CLEARWATER — For more than a decade, the city has wanted to put a parking garage on Clearwater Beach. The job became more urgent last year after the half-mile-long BeachWalk promenade wiped out hundreds of waterfront parking spaces along S Gulfview Boulevard.
There's no place to park, complained beachgoers and business owners.
So when the City Council voted unanimously Thursday night to strike a deal to put a 300-space garage along BeachWalk, the council chambers at City Hall erupted with a rare burst of applause.
Council members decided to pursue the deal once they became convinced that the garage, which is to be built in a flood zone, will almost certainly win approval from the Federal Emergency Management Agency. City Attorney Pam Akin also reassured them that Clearwater will be able to escape from the deal if FEMA rejects the plan.
"This certainly has been a long time in coming. And until the shovels are broken out, it is not done by any stretch," said Mayor Frank Hibbard, who warned that even a garage won't totally fix the parking situation on the beach. "We are always going to have traffic problems when we are at peak."
Still, council members felt that the site they chose is the best option for pedestrians, who won't have to walk across four-lane Coronado Drive to get from their parked cars to the sand.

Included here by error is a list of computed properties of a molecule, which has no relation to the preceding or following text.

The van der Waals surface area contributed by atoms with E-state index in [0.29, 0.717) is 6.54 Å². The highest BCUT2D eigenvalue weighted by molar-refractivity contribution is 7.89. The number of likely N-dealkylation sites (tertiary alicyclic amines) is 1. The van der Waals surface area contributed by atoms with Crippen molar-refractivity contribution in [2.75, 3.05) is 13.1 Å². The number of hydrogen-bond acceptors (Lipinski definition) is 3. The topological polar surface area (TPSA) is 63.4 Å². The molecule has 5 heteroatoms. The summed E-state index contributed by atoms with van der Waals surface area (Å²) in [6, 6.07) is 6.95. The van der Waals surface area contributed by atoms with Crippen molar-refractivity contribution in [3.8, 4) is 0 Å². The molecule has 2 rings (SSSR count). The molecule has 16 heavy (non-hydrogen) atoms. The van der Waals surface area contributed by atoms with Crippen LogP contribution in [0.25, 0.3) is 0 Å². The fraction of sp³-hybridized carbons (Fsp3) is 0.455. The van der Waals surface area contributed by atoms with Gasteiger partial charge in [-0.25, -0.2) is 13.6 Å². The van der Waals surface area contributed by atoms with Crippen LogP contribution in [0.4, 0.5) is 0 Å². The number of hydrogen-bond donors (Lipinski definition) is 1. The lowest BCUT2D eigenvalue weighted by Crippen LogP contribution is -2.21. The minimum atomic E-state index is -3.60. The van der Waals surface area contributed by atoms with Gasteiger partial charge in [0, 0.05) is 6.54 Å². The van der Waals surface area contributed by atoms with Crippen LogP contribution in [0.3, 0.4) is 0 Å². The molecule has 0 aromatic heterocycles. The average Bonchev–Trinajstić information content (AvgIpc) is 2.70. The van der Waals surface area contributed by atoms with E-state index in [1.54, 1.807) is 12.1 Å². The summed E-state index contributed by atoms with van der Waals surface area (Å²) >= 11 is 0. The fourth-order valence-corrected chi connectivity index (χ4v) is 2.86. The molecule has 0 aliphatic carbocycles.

The garage will go on the site of the Britt's Laguna Grill restaurant at 315 S Gulfview Blvd., just south of the large Hyatt Aqualea Resort that's under construction.
Surf Style Retail Management, the company that owns the site, plans to put a Britt's restaurant and a Surf Style beach retail store on the structure's ground floor with four levels of parking above that.
The company will pay to build the garage itself, with no city tax dollars. It envisions the 300 parking spaces feeding customers into the ground-floor businesses. Vehicles will enter and exit the garage from Coronado Drive.
Between permitting and construction, the job is expected to take slightly more than a year. "By next fall, it should all be done," said Bill Finfrock, whose design/build firm will construct the garage.
So what will it cost to park there? That has yet to be determined.
The city intends to mimic the agreement it has with the Hyatt next door, which will have 400 parking places for the public in its 750-space garage. The Hyatt's rates must be "comparable" to the garages of other beachfront resorts.
Surf Style's competitor for the parking garage deal was the development company Mainstream America, which offered up a site on Fifth Street between Hamden and Coronado drives. Mainstream's proposal for a 300-space garage would cost the city about $32,000 per space.
Mainstream's representatives warned the City Council on Thursday night that Surf Style's proposal had too many potential pitfalls.
Mainstream's development consultant, Ed Hooper, warned that 1,600 parking places clustered at three locations on Gulfview Boulevard — the Hyatt, the Britt's site and developer Kiran Patel's proposed resort — could cause "a traffic nightmare."
But the council still preferred Britt's.
"This is a very clear, very easy decision for me," said Council member Paul Gibson.
Mike Brassfield can be reached at firstname.lastname@example.org or (727) 445-4160.